At this year’s Bologna Children’s Book Fair (29 Mar – 4 Apr), I had the pleasure of experiencing the top five BolognaRagazzi Digital Award winning apps before they were announced to the public. All beautiful works developed specifically for the screen, they prove that 2014 was the year children’s apps truly broke from the boundaries imposed by the page.
The five are all beautifully rendered, technologically innovative, and intuitively engineered. They are all developmentally appropriate to their target age.
What's more, they get extra kudos for putting the power of choice and exploration at the tip of the child user’s finger. But the operative word here is “user,” not “reader.” Indeed, all the gab around these titles at the Fair used the verb “play,” not “read.”
I’m looking forward to submitting to the BolognaRagazzi Digital Award one day. But this year’s award winners all targeted pre-readers. Only two of the fifteen shortlisted titles were meant for older kids.
I asked a couple of the judges why more examples of interactive mobile media for older kids, specifically teens and tweens, didn’t make it through to the shortlist. Cristina Mussinelli suggested the format doesn’t really suit older children. Once they’ve cracked the code and learned to read, the interactive elements tend to get in the way, she said.
It’s also more complicated and costly to “localize” language content: that is, to make it accessible to audiences worldwide.
So 2015 finds us still struggling with how to incorporate story into interactive children’s media in a manner that is both meaningful and cost-effective.
I believe our approach at Time Traveler Tours & Tales highlights narrative on the digital device in a way that is both age appropriate and engaging for youth. We’re not trying to simulate the book. Rather, we harness the power of the touchscreen device to apply storytelling to a context it’s never been found in before: educational and cultural tourism.
We keep the story, not the device, at the center of all editorial and development decisions. For us, the device serves both to deliver the story as well as to compel reader/users to interact with their surroundings. We believe that interactivity is not limited to the reaction you can provoke with your finger; it’s also about what’s around you and who you’re with, and your collective experience of learning something new, together.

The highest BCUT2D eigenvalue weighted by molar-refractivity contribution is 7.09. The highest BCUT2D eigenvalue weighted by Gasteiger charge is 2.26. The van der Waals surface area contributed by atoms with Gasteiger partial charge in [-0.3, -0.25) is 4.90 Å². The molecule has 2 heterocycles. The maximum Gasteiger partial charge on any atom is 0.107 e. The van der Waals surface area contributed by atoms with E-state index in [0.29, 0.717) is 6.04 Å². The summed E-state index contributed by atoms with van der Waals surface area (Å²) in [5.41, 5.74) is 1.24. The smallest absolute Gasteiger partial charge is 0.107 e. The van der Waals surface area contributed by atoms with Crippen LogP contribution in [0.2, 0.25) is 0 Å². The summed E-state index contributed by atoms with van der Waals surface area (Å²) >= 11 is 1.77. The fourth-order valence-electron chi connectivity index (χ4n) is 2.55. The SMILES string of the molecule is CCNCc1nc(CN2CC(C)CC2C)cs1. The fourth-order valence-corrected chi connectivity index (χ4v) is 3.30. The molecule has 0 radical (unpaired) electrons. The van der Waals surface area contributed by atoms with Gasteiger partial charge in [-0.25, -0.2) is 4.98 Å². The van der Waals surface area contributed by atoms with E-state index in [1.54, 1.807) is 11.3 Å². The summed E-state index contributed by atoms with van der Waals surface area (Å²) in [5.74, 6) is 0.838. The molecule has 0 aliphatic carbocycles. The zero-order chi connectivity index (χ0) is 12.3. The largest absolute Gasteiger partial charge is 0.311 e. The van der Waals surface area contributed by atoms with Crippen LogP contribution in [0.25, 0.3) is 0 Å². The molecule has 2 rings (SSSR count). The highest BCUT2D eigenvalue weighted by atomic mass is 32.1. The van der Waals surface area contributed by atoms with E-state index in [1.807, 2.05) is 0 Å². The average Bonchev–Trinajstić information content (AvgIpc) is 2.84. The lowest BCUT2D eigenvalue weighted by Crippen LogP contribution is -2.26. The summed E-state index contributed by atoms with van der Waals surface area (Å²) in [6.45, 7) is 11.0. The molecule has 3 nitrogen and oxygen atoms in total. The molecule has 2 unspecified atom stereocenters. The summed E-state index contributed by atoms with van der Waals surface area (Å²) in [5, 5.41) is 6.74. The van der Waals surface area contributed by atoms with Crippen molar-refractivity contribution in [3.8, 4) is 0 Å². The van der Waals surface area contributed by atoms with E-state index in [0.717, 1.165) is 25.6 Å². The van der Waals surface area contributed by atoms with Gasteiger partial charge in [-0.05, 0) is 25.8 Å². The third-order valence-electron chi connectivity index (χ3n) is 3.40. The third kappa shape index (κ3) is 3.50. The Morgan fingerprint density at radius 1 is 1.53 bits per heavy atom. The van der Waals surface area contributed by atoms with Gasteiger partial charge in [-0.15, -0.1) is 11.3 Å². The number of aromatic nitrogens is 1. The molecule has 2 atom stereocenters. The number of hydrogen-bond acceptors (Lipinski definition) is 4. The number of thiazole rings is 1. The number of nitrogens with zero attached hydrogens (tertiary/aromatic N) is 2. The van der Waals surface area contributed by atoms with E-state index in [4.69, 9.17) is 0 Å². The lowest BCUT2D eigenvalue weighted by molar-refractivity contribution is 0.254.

We view the touchscreen device as a portal to the past. Our narrators are your tour guides through time. Their stories take you back to important historical moments in the company of the colorful characters that lived through them. They turn places into living museums.
Technical features native to the device serve to enhance the experience of the story. For example,
Embedded in each story are hunts for existing artifacts verified using image recognition.
Geolocation serves to alert you when you’ve arrived at your goal or destination.
Period artwork, posters, maps, and propaganda illustrate the story and history as well, in some cases using augmented reality to give you a view of yesterday, today.
Hotspot and drag-and-drop programming fuel extension activities and games that ask user/readers to think beyond the story to the history itself.
Optional audio and text screens offer choices as to how you might like to consume the content: as a user or a reader, or both, depending on whether you’re on location with the story, or back at home.
And the ability to toggle between English and the language of the story location make our tales great resources for language learners as well as educational travelers.